Solstice Bellatrix gets more than a rum and coke when she decides to meet her best friend out at the Skyline Lounge to catch up. Everything isn't as it seems when she meets a mysterious stranger and a dangerous new threat.
What the hell am I doing here?
Ice watered down my rum and coke, and Carmen still hadn’t shown up at the Skyline Lounge. Plus, she’s not returning any of my text messages.
Okay, just chill. I thought to myself.
Carmen’s stuck in traffic. Driving in downtown Tampa was a headache during the day, why wouldn’t it be just as terrible at night? One would think God’s waiting room, Florida, would at least have a slow-paced attitude; but that wasn’t the case when it came to driving in the state.
I really needed to be heading home. I had a rough day at work. And Monday would be here before long. The whole bar scene wasn’t my thing. The Skyline rooftop was swanky; white lounge chairs, tall glass tabletop stands, modern décor, sharp angles, clean lines, and 360 views of downtown more than five stories above the street. Tons of young professionals networking or catching up with friends. All except me. I kept my eye on the entrance. Then, used my tiny damp cocktail napkin to dab at the sweat that collected along my throat and the swell of my chest.
I should’ve stopped home to change into something cooler. I wore an already snug blouse that clung to my chest at this point, thanks to all my sweating, and uncomfortably stretched black work slacks that hugged my hips and thighs and were way too long for me.
It was close to ninety degrees outside around sunset when I first, arrived at the bar, and the temperature only dipped down to eighty-five or so with high humidity. Gotta love a good weather app.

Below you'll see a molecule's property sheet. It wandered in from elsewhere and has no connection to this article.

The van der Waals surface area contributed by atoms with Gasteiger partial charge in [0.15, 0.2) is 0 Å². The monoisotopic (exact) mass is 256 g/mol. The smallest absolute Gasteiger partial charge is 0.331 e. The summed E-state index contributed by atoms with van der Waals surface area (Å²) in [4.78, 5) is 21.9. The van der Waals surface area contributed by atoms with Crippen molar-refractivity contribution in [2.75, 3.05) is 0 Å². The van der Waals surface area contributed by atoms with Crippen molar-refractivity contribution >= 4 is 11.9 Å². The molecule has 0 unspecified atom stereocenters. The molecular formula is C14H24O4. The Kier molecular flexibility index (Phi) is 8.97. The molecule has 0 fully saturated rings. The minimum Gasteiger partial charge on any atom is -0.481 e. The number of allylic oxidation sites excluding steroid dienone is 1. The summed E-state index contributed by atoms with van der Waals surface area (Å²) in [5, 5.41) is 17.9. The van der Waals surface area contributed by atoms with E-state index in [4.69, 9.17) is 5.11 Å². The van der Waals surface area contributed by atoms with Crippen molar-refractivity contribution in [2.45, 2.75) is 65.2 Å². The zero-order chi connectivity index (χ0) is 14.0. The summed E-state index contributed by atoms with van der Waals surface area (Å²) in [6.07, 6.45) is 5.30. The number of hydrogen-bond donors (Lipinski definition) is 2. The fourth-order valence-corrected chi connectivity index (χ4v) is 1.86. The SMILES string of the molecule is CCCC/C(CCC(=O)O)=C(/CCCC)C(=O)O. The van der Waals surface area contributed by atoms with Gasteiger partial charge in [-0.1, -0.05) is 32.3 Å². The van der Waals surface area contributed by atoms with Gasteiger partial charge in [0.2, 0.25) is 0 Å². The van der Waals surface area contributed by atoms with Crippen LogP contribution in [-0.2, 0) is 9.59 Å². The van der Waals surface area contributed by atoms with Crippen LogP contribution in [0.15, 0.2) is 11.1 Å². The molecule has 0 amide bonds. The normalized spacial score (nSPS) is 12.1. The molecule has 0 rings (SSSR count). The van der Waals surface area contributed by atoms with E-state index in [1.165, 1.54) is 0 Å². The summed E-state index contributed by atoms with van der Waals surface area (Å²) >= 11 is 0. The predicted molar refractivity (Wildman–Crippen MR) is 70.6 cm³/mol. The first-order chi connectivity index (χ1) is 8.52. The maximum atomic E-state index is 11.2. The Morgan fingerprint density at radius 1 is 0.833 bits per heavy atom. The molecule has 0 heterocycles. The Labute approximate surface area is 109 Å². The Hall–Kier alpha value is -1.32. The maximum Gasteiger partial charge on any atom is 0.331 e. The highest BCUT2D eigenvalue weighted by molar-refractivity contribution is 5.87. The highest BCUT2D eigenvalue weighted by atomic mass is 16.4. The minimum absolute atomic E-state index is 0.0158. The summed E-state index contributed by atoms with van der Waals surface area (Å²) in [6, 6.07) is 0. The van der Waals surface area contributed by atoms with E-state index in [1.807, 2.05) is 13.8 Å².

Carmen blew my phone up earlier that day, hyping me up with promises of catching up after her overseas modeling gig wrapped up. She was my girl. I couldn’t say no to girls’ night. And now I was being stood up.
She knew I’d do anything for her. Even stand in heels alone at a bar, melting, while drinking overpriced watered-down alcohol.
Just go home. My inner voice told me. You don’t belong here.
Couples leaned in close at tall tables, whispering secrets while gazing at the cityscape. Groups of friends were celebrating loudly near the VIP booths as drinks were poured and downed just as quickly. And I stuck out, but not in a good way.
She gets fifteen more minutes. If Carm’s a no-show; I’m out.
Music livened up my dull, steamy, late evening.
I wanted to freshen up my drink. Just needed to grab the bartender’s attention. He was on one side of the bar serving a group of guys in business casual work clothes. When the bartender, finally, turned in my direction, I reached out my hand to wave him over but was rudely interrupted.
“Rum and coke, light ice.” A firm male’s voice yelled from beside me. He blatantly stole my bartender’s attention. I glanced over at him, considering whether to confront this guy about his lack of common decency. Assertive was not my middle name. Hiding in a crowd of people to avoid being noticed was more my speed. I gnawed on the inside of my cheeks. Timidity won. I’m as spineless as they came.